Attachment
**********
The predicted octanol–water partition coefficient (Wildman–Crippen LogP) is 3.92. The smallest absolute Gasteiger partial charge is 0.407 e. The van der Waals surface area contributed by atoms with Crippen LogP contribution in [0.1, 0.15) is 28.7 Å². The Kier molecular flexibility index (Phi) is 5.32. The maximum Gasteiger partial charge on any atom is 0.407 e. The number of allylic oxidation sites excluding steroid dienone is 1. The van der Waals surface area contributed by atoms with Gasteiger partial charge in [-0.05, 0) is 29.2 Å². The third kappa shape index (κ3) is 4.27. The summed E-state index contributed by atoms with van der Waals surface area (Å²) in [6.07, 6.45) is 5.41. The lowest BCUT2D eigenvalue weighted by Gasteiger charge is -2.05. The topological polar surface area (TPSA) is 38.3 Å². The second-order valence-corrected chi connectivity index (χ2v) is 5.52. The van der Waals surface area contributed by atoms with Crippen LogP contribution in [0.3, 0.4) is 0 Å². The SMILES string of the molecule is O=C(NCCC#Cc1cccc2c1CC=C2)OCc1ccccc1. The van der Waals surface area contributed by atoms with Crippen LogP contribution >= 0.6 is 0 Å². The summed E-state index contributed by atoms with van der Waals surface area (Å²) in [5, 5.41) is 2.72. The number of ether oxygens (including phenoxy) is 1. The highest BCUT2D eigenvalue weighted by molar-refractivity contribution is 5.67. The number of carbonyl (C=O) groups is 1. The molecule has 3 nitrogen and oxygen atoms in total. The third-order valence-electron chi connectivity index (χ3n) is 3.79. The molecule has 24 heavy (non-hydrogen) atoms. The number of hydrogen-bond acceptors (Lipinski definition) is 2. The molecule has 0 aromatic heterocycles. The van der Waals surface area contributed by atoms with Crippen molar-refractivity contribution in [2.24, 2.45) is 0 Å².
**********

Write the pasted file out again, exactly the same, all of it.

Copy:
The predicted octanol–water partition coefficient (Wildman–Crippen LogP) is 3.92. The smallest absolute Gasteiger partial charge is 0.407 e. The van der Waals surface area contributed by atoms with Crippen LogP contribution in [0.1, 0.15) is 28.7 Å². The Kier molecular flexibility index (Phi) is 5.32. The maximum Gasteiger partial charge on any atom is 0.407 e. The number of allylic oxidation sites excluding steroid dienone is 1. The van der Waals surface area contributed by atoms with Gasteiger partial charge in [-0.05, 0) is 29.2 Å². The third kappa shape index (κ3) is 4.27. The summed E-state index contributed by atoms with van der Waals surface area (Å²) in [6.07, 6.45) is 5.41. The lowest BCUT2D eigenvalue weighted by Gasteiger charge is -2.05. The topological polar surface area (TPSA) is 38.3 Å². The second-order valence-corrected chi connectivity index (χ2v) is 5.52. The van der Waals surface area contributed by atoms with Crippen LogP contribution in [0.3, 0.4) is 0 Å². The SMILES string of the molecule is O=C(NCCC#Cc1cccc2c1CC=C2)OCc1ccccc1. The van der Waals surface area contributed by atoms with Crippen LogP contribution >= 0.6 is 0 Å². The summed E-state index contributed by atoms with van der Waals surface area (Å²) in [5, 5.41) is 2.72. The number of ether oxygens (including phenoxy) is 1. The highest BCUT2D eigenvalue weighted by molar-refractivity contribution is 5.67. The number of carbonyl (C=O) groups is 1. The molecule has 3 nitrogen and oxygen atoms in total. The third-order valence-electron chi connectivity index (χ3n) is 3.79. The molecule has 24 heavy (non-hydrogen) atoms. The number of hydrogen-bond acceptors (Lipinski definition) is 2. The molecule has 0 aromatic heterocycles. The van der Waals surface area contributed by atoms with Crippen molar-refractivity contribution in [2.24, 2.45) is 0 Å².